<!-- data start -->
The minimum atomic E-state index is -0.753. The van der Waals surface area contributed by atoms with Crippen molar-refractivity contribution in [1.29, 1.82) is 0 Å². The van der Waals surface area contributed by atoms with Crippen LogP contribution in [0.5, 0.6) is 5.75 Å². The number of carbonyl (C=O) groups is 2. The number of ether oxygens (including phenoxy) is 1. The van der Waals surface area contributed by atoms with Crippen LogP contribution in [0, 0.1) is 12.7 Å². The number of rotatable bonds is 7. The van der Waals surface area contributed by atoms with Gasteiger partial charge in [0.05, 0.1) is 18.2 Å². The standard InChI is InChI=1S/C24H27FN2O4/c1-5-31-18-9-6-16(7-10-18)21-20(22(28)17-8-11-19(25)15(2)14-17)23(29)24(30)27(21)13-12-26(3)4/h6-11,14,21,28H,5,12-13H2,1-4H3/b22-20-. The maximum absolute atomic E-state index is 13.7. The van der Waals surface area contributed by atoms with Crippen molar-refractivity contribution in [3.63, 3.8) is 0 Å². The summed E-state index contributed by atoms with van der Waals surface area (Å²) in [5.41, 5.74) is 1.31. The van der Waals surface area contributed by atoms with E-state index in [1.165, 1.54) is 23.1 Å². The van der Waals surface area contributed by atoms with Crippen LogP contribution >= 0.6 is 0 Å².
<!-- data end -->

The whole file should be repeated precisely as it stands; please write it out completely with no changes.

The minimum atomic E-state index is -0.753. The van der Waals surface area contributed by atoms with Crippen molar-refractivity contribution in [1.29, 1.82) is 0 Å². The van der Waals surface area contributed by atoms with Crippen LogP contribution in [0.5, 0.6) is 5.75 Å². The number of carbonyl (C=O) groups is 2. The number of ether oxygens (including phenoxy) is 1. The van der Waals surface area contributed by atoms with Crippen LogP contribution in [0, 0.1) is 12.7 Å². The number of rotatable bonds is 7. The van der Waals surface area contributed by atoms with Gasteiger partial charge in [0.05, 0.1) is 18.2 Å². The standard InChI is InChI=1S/C24H27FN2O4/c1-5-31-18-9-6-16(7-10-18)21-20(22(28)17-8-11-19(25)15(2)14-17)23(29)24(30)27(21)13-12-26(3)4/h6-11,14,21,28H,5,12-13H2,1-4H3/b22-20-. The maximum absolute atomic E-state index is 13.7. The van der Waals surface area contributed by atoms with Crippen molar-refractivity contribution in [3.63, 3.8) is 0 Å². The summed E-state index contributed by atoms with van der Waals surface area (Å²) in [5.41, 5.74) is 1.31. The van der Waals surface area contributed by atoms with E-state index in [1.165, 1.54) is 23.1 Å². The van der Waals surface area contributed by atoms with Crippen LogP contribution >= 0.6 is 0 Å².